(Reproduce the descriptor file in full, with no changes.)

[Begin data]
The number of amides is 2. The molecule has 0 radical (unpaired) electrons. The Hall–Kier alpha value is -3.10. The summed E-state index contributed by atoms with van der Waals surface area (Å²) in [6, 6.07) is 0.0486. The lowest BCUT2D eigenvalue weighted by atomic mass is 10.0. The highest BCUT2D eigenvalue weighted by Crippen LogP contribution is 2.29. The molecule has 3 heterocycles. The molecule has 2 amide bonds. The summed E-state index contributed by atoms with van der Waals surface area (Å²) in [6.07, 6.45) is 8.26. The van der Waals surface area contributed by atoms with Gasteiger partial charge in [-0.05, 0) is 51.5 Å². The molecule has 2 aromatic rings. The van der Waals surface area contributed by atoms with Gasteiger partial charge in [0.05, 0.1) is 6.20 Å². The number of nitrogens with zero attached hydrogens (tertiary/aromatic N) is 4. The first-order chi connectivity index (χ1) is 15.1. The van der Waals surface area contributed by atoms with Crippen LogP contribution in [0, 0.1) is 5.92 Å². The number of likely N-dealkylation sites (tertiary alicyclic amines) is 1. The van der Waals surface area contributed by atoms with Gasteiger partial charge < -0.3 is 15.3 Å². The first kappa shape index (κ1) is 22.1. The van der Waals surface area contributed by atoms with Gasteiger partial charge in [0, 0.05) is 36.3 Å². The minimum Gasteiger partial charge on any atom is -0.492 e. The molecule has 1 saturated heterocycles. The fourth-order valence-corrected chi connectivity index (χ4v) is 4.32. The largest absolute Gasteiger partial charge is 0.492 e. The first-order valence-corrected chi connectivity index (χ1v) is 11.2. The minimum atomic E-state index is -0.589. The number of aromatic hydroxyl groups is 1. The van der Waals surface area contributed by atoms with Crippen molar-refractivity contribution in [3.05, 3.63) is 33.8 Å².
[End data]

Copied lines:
The number of amides is 2. The molecule has 0 radical (unpaired) electrons. The Hall–Kier alpha value is -3.10. The summed E-state index contributed by atoms with van der Waals surface area (Å²) in [6, 6.07) is 0.0486. The lowest BCUT2D eigenvalue weighted by atomic mass is 10.0. The highest BCUT2D eigenvalue weighted by Crippen LogP contribution is 2.29. The molecule has 3 heterocycles. The molecule has 2 amide bonds. The summed E-state index contributed by atoms with van der Waals surface area (Å²) in [6.07, 6.45) is 8.26. The van der Waals surface area contributed by atoms with Gasteiger partial charge in [-0.05, 0) is 51.5 Å². The molecule has 2 aromatic rings. The van der Waals surface area contributed by atoms with Gasteiger partial charge in [0.05, 0.1) is 6.20 Å². The number of nitrogens with zero attached hydrogens (tertiary/aromatic N) is 4. The first-order chi connectivity index (χ1) is 15.1. The van der Waals surface area contributed by atoms with Crippen LogP contribution in [0, 0.1) is 5.92 Å². The number of likely N-dealkylation sites (tertiary alicyclic amines) is 1. The van der Waals surface area contributed by atoms with Gasteiger partial charge < -0.3 is 15.3 Å². The first kappa shape index (κ1) is 22.1. The van der Waals surface area contributed by atoms with Gasteiger partial charge in [0, 0.05) is 36.3 Å². The minimum Gasteiger partial charge on any atom is -0.492 e. The molecule has 1 saturated heterocycles. The fourth-order valence-corrected chi connectivity index (χ4v) is 4.32. The largest absolute Gasteiger partial charge is 0.492 e. The first-order valence-corrected chi connectivity index (χ1v) is 11.2. The minimum atomic E-state index is -0.589. The number of aromatic hydroxyl groups is 1. The van der Waals surface area contributed by atoms with Crippen molar-refractivity contribution in [3.05, 3.63) is 33.8 Å².